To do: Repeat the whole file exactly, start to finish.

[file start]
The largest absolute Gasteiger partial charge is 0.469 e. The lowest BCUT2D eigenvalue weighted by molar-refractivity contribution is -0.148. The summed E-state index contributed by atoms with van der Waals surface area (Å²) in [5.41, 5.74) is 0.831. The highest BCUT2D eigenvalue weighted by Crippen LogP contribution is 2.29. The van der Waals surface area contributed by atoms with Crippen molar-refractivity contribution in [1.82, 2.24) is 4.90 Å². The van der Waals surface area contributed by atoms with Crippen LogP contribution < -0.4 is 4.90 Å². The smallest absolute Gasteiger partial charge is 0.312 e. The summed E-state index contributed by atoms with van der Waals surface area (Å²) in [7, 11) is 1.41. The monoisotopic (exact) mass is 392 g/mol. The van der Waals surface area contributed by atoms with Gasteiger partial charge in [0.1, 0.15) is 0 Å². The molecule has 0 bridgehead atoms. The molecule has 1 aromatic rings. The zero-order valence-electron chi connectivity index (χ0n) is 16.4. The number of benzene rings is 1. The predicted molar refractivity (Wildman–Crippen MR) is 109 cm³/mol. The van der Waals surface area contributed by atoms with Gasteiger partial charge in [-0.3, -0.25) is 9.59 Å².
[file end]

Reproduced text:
The largest absolute Gasteiger partial charge is 0.469 e. The lowest BCUT2D eigenvalue weighted by molar-refractivity contribution is -0.148. The summed E-state index contributed by atoms with van der Waals surface area (Å²) in [5.41, 5.74) is 0.831. The highest BCUT2D eigenvalue weighted by Crippen LogP contribution is 2.29. The van der Waals surface area contributed by atoms with Crippen molar-refractivity contribution in [1.82, 2.24) is 4.90 Å². The van der Waals surface area contributed by atoms with Crippen LogP contribution < -0.4 is 4.90 Å². The smallest absolute Gasteiger partial charge is 0.312 e. The summed E-state index contributed by atoms with van der Waals surface area (Å²) in [7, 11) is 1.41. The monoisotopic (exact) mass is 392 g/mol. The van der Waals surface area contributed by atoms with Gasteiger partial charge in [0.1, 0.15) is 0 Å². The molecule has 0 bridgehead atoms. The molecule has 1 aromatic rings. The zero-order valence-electron chi connectivity index (χ0n) is 16.4. The number of benzene rings is 1. The predicted molar refractivity (Wildman–Crippen MR) is 109 cm³/mol. The van der Waals surface area contributed by atoms with Gasteiger partial charge in [-0.3, -0.25) is 9.59 Å².